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Review: Spider-Man: Far From Home (2019)

Spider-Man: Far From Home (2019)

Directed by: Jon Watts

Premise: Following the events of Spider-Man: Homecoming and Avengers: Endgame, Peter Parker/Spider-Man (Tom Holland) travels to Europe on a high school class trip. He’s enlisted to help Mysterio (Jake Gyllenhaal) defend the earth against a new threat.  

What Works: 2017’s Spider-Man: Homecoming was distinguished by its playful tone. That picture’s namesake was a teenager and the movie had an adolescent energy and a bouncy tone that set Homecoming apart from other superhero films. Far From Home retains the light touch of its predecessor. Like the 2017 movie, many of the best moments of Far From Home aren’t really the superheroics but rather the humor and the slices of teenage life. Peter Parker has a crush on MJ and he plans to make his move while on their trip. Actors Tom Holland and Zendaya have an appealingly awkward romantic chemistry. Meanwhile, Peter’s best friend has a trip romance with another student and actors Jacob Batalon and Angourie Rice throw themselves into the teenage puppy love. When Far From Home is in high school mode it recalls the pictures of John Hughes and his authentic feel for adolescence. On the action and adventure side of things, Far From Home has a clever twist involving Mysterio. Comic book aficionados who know who Mysterio is might not be surprised by the reversal but it’s well executed. The action scenes deliver the superhero thrills, in particular a set piece in which Mysterio bends Spider-Man’s reality. It’s an impressively crafted sequence that is surrealistic and unlike anything we’ve seen in the Marvel Cinematic Universe.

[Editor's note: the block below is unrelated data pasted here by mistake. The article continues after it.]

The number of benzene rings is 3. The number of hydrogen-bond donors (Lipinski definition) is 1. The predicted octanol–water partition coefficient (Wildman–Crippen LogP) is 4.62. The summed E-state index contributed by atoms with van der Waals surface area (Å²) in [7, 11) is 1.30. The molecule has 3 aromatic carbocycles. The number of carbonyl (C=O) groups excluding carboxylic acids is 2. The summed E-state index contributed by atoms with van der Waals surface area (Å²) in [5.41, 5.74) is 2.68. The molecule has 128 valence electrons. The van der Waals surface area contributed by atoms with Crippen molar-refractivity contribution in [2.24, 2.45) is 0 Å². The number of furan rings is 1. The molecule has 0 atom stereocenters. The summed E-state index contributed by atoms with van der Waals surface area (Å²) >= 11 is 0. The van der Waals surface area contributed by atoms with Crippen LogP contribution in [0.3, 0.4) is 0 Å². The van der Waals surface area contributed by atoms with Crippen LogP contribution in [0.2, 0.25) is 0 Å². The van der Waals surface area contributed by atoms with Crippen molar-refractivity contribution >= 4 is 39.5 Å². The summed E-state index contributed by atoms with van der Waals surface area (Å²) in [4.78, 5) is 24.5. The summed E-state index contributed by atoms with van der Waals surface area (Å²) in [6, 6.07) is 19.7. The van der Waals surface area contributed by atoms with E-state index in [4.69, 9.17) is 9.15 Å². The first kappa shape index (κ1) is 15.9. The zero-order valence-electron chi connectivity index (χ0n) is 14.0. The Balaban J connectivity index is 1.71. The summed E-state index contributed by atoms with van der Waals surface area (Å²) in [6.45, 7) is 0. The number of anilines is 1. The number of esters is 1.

What Doesn’t: There have been a lot of Spider-Man films, a few of them good and some that were terrible. Far From Home is competently made and satisfyingly fun but there’s very little distinguishing it. This film doesn’t have the style of Into the Spider-Verse or the depth of storytelling of 2004’s Spider-Man 2 nor is it as funny or as character-driven as Homecoming. The 2017 movie was about a teenager drafted into the service of grown-up super-heroism and how Peter Parker reconciles his abilities with his place in the world. In Far From Home he is still a teenager and still mulling the same themes; Peter grows very little as a character and subplots like his romance with MJ are devoid of stakes. The film also falls short in dealing with the events of Avengers: Endgame. Peter grieves the loss of his mentor but that grief doesn’t lead anywhere. On the whole, Far From Home provides very little that we haven’t seen before. In a marketplace that is saturated with superhero movies, this film comes across as an average affair. It does everything well enough but it is unlikely that anyone will remember this movie in six months.

Bottom Line: Spider-Man: Far From Home is a mostly average superhero adventure. It is fun and full of likable characters and well executed set pieces but it never quite escapes the feeling that we’ve seen this all before.

Episode: #758 (July 21, 2019)